Author(s): P. D. James
Commander Adam Dalgliesh is already acquainted with the Dupayne Museum in Hampstead, and with its sinister murder room celebrating notorious crimes committed in the interwar years, when he is called to investigate the killing of one of the trustees. He soon discovers that the victim was seeking to close the museum against the wishes of both staff and fellow trustees. Everyone, it seems, has something to gain from the crime. When it becomes clear that the killer is prepared to kill again, inspired by the real-life crimes from the murder room, Dalgliesh knows that to solve this case he has to get into the mind of a ruthless killer. The investigation is complicated for Dalgliesh by his love for Emma Lavenham, but their relationship, at a sensitive stage for them both, is continually frustrated by the demands of his job. As step by step he moves closer to the murderer, is the investigation taking him further away from commitment to the woman he loves[unk] Award-winning P.D. James (author of Death Comes to Pemberley, The Murder Room and A Certain Justice) plots a thrilling work of crime fiction packed with intrigue and suspense. In 2004, this novel was adapted for BBC television and starred Martin Shaw as Adam Dalgliesh and Janie Dee as Emma Lavenham.
Set in the world of museums and galleries in London, the twelfth Adam Dalgliesh mystery is a brilliant work of detective fiction from the bestselling author of Death Comes to Pemberley and Children of Men.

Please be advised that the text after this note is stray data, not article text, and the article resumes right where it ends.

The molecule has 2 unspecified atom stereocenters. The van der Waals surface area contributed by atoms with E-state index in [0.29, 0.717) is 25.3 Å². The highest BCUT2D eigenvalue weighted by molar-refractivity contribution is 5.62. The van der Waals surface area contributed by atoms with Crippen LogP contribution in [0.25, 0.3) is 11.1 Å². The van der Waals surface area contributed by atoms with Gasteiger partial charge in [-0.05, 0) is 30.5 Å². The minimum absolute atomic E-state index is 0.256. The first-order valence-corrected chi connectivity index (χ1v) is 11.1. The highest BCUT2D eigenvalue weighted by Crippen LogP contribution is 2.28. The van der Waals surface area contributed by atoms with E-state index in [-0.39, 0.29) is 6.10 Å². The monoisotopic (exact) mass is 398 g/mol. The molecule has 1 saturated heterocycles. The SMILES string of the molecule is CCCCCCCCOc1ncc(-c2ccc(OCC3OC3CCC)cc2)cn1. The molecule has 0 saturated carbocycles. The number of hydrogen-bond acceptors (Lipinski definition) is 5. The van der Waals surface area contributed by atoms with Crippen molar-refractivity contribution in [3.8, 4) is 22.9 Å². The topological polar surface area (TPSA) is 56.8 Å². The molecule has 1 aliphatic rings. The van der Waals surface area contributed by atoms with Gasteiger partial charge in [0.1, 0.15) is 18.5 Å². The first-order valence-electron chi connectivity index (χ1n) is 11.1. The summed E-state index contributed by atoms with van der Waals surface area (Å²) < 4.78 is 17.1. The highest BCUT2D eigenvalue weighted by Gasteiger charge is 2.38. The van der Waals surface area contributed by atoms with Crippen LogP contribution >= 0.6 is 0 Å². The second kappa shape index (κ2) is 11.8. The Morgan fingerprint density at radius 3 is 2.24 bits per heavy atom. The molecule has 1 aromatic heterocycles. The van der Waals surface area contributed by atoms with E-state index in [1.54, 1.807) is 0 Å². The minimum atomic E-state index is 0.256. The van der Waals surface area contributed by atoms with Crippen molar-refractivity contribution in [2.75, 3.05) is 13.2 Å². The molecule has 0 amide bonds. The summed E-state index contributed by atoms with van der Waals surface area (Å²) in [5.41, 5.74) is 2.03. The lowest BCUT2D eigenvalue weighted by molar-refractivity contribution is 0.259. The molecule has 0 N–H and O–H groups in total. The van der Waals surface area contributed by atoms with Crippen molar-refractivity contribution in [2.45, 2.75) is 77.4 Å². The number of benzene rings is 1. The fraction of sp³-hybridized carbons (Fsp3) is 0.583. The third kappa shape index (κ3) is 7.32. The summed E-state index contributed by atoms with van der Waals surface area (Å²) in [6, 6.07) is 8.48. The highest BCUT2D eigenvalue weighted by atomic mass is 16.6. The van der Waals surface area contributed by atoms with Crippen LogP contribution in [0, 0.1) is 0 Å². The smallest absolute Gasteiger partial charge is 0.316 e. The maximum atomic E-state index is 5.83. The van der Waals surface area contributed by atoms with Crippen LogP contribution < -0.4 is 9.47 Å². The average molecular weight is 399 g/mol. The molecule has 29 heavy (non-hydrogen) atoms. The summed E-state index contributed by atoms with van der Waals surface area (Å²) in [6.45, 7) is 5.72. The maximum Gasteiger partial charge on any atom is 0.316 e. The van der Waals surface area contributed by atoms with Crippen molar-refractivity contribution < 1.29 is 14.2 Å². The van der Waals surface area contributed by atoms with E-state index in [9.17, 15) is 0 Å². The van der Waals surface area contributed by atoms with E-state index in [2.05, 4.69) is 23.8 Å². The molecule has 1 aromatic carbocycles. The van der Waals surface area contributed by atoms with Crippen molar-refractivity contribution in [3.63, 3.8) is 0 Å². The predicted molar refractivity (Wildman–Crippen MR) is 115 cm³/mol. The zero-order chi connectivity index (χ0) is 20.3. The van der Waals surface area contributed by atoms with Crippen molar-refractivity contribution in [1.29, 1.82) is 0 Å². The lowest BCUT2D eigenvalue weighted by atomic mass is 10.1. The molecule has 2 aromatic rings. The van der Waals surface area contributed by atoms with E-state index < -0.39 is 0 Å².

P. D. James was born in Oxford in 1920 and educated at Cambridge High School for Girls. From 1949 to 1968 she worked in the National Health Service and subsequently in the Home Office, first in the Police Department and later in the Criminal Policy Department. All that experience has been used in her novels. She is a Fellow of the Royal Society of Literature and of the Royal Society of Arts and has served as a Governor of the BBC, a member of the Arts Council, where she was Chairman of the Literary Advisory Panel, on the Board of the British Council, and as a magistrate in Middlesex and London. She is an Honorary Bencher of the Honourable Society of the Inner Temple. She has won awards for crime writing in Britain, America, Italy and Scandinavia, including the Mystery Writers of America Grandmaster Award and the National Arts Club Medal of Honor for Literature (US). She has received honorary degrees from seven British universities, was awarded an OBE in 1983, and was created a life peer in 1991. In 1997 she was elected President of the Society of Authors.She lives in London and Oxford and has two daughters, five grandchildren and eight great-grandchildren.